Now, let's take a look at adolescents; when they are in this age group, Chinese boys are generally encouraged to participate in sports that will help them build muscles and develop a strong mind. Why? It is mainly due to the fact that boys are considered to be the future leaders. The schools provide enough time and adequate facilities to satisfy their sports-related demands.

When they are in university, the males often participate in sports such as basketball, football, rock climbing, mountaineering and exploring. The competitive spirit developed through such sports contributes to boys’ confidence and competence.

Female students, however, are generally taught to stay healthy and make themselves look tender and beautiful. They are not as eager — at least, not as much as males — to participate in sports. It has been said that female students tend to diet during their first two years on campus, and then hope to receive cosmetic surgery in the third or fourth year of college.

Many females participate in sports to shape their bodies rather than maintain their health.

Now, let's look at middle-aged adults. Generally, men are encouraged to be successful and healthy. Successful men are usually labeled as sports fans. They usually participate in costly sports activities, such as golf, sailing and exploring. Women, however, are encouraged to become a "good wife and good mother." In addition, women are required to be beautiful, slim, sexy and skinny, so they can entertain their men. As a result, women have to give up costly sports activities so they can save money to buy cosmetics. They also stop participating in outdoor sports to avoid getting a dark tan.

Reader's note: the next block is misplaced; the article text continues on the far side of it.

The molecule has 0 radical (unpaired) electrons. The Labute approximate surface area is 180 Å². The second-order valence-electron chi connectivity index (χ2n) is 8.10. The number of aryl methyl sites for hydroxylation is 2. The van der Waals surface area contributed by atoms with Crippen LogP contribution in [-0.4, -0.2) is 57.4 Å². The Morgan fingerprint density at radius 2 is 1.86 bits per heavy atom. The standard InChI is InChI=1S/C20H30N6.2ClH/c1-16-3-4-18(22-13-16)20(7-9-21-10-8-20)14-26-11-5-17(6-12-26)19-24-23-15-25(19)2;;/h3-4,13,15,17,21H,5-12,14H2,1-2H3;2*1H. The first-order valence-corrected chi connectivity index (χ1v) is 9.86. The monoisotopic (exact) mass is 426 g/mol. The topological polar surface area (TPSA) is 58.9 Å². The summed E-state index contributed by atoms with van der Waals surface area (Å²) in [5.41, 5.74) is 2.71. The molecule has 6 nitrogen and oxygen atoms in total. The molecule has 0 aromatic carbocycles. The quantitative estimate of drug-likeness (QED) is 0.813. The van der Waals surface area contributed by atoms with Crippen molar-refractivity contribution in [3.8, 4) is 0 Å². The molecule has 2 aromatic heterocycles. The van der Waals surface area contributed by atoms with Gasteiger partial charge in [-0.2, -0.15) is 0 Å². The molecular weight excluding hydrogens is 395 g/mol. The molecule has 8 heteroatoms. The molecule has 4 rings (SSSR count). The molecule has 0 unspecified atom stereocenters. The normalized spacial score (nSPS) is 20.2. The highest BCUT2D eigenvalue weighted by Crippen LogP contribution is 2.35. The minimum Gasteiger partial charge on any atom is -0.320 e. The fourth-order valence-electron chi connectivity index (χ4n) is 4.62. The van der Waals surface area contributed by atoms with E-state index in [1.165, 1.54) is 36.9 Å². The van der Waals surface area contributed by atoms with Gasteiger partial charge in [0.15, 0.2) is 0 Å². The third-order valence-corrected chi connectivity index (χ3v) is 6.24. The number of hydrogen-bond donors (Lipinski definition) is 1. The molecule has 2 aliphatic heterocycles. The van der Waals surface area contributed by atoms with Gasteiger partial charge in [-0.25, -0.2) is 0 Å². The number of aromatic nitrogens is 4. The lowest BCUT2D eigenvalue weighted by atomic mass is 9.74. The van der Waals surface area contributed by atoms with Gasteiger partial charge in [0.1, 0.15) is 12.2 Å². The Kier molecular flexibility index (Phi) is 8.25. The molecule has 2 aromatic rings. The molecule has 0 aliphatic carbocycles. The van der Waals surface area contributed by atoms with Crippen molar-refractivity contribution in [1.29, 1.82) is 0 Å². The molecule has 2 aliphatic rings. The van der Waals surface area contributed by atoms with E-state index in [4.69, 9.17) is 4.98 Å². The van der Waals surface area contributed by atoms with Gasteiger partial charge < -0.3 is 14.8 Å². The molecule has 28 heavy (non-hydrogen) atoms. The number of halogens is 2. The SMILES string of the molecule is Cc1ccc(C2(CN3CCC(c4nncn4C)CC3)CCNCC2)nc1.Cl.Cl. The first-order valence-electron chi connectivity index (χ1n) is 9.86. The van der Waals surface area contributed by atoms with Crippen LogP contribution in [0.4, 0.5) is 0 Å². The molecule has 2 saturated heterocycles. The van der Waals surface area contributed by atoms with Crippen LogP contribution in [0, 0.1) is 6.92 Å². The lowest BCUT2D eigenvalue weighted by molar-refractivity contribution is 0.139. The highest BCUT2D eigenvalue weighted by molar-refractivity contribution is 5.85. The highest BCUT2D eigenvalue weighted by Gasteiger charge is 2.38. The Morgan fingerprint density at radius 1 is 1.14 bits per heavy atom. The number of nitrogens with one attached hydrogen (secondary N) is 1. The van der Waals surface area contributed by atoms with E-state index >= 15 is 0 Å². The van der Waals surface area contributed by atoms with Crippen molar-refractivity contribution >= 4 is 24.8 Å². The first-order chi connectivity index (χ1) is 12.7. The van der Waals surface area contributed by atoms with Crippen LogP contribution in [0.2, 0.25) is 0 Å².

What about the elderly? They have retired and, as such, they have enough time to participate in sports. Yet, elderly women often have to take care of their husbands, their offspring and themselves, and that leaves them little time and/or energy to participate in sports. In the morning, elderly women have to prepare breakfast, so they do not have time to do morning exercises. What is more, they are unwilling to spend money in gyms. However, they find their own way to stay fit; for example, in squares in many cities in China, elderly women perform various dances, including Yangge, which is a form of Chinese folk dance. These dances have greatly promoted public sports.

Now, I would like to explain why gender differences exist in public sports in China. First, men and women have different views toward sports, due to Chinese traditions; second, women are "confined" to house work, which reduces their time and energy to participate in public sports; third, women are not as rich as men, so they cannot afford costly sports activities; fourth, lack of education and their comparatively lower social standing reduce women's opportunities to participate in public sports; and fifth, the modern commercialized culture uses women's bodies as a selling point, which deflects the significance of women's participation in sports.

Therefore, I submit, we must eradicate gender discrimination in society, respect the rights of both men and women, and promote sportsmanship, so that we can develop public sports, upgrade people's health and make life better for our people.

(Source: Women of China English Monthly 2013 October Issue)